A Guide to Being a Studio Musician

by John Yoakum

Minor editing by Ed Joffe

Here you are, after years of toiling in the practice room on scales, long tones, etudes, and anything else that your teacher puts in front of you. You hope to become proficient and move up the ladder to perfection and a career. Endless hours of repetition on the same phrases or intervals and you are finally ready to make a splash on the studio scene! Once you get to a “professional level” in your playing, what’s next?

Well, keep in mind that studio musicians are some of the best players in the world and there is a reason for that. It goes without saying that they are extremely proficient on their instrument(s) as well as being able to interpret almost any style. If you are at a comparable level, here are some things to consider that every studio player knows or should know.

Be on Time!
Producers or composers are paying thousands of dollars to rent a sound stage at a major studio, as well as paying for engineers, orchestrating, music prep, musicians, and whatever else comes up per hour. The last thing they want is someone moseying in one minute late, forcing them to call a ten before the session even starts. Better to be an hour early and know that you are on time and take your job seriously.

They will notice

Leave Your Attitude at the Door
I cannot tell you how many times I have heard someone complaining about the music that they are playing on the session. I am talking about great musicians. Guess what? There are microphones all around the studio. Whoever is in the booth can hear whatever you say. That means the composer who has hired you as well as the contractor. They are putting their reputations on the line by believing in you and your abilities. Oh, and many times that includes the producer, who has hired the composer and loves the music they have created for their project. If you have a problem with the music being sub-par or is not your cup of tea, complain about it on your own time elsewhere. A lack of attitude equals gratitude!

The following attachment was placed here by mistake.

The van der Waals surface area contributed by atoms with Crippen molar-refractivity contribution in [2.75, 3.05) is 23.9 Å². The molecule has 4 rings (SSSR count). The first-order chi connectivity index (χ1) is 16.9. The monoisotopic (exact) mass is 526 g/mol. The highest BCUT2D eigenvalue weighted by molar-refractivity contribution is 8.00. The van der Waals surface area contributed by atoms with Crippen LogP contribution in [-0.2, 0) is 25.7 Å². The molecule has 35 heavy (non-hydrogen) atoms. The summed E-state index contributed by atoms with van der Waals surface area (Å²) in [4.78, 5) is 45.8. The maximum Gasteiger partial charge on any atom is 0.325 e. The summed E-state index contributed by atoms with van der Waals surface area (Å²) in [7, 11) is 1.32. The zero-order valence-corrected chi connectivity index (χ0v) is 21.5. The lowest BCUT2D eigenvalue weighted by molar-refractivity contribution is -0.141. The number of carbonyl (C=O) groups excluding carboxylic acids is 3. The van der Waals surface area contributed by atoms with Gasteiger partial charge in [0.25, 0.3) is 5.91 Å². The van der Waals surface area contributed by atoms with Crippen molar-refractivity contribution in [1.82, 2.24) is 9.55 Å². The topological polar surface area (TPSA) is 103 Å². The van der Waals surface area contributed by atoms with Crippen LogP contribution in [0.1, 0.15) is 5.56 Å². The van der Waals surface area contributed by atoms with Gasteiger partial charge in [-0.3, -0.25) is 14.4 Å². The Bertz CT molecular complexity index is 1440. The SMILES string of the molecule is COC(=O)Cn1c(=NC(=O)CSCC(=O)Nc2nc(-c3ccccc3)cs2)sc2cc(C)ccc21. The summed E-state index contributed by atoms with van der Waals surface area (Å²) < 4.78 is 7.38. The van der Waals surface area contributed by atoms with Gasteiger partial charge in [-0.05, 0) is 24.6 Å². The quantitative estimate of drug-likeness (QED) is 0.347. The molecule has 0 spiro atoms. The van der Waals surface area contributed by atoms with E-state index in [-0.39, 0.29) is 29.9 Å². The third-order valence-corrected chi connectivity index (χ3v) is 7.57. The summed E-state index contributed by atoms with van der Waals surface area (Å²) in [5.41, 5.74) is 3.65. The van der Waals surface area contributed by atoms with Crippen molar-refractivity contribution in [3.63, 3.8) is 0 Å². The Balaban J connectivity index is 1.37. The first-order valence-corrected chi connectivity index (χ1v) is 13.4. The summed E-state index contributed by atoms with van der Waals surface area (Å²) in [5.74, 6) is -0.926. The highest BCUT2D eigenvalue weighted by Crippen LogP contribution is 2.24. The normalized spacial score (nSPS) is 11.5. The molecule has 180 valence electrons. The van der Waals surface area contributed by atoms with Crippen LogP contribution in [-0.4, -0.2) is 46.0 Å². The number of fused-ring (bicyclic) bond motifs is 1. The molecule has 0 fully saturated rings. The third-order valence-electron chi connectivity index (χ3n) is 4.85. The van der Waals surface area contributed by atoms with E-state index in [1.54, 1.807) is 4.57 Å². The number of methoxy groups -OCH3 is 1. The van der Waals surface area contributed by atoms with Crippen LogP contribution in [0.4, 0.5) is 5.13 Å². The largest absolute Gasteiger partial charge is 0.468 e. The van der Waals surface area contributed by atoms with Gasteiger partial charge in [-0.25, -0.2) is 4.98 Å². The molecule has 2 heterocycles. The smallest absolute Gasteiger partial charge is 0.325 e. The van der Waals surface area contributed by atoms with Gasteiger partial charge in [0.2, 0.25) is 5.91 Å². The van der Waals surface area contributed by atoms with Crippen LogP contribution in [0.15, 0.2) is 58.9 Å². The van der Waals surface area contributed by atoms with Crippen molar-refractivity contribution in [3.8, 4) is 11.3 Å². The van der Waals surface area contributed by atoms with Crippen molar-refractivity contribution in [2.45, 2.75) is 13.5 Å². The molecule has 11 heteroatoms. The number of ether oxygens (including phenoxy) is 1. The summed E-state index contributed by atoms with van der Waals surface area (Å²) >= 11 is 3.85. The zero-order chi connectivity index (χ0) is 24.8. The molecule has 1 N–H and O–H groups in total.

They will notice

Dress Accordingly
This could be a controversial topic, but you are a professional. Try not to wear sandals and a speedo to work and smell like a sewer or perfume counter at Nordstrom’s. You are representing yourself to your employers and colleagues. Underdressing and overdressing should be on your radar as a no-no!

They will notice

Be Prepared
We are all very fortunate to live in a time where information is available in a moment’s notice. This is the same for a studio musician who has been contracted to show up prepared. In the heyday of studio work, there was no internet, iPhone, email, or whatever else that makes life more convenient these days. Musical parts can now arrive before a session to your inbox as a PDF. In a lot of circumstances, you will be able to look over the music or even work it out on your instrument before you get to the studio. It takes some of the stress off, knowing what to expect and what is needed to do your best. Does that mean there are no surprises for each session? No, many times new music shows up during the session and everyone needs to buckle down and sight read. Sometimes, you will only get one take. Make it your best!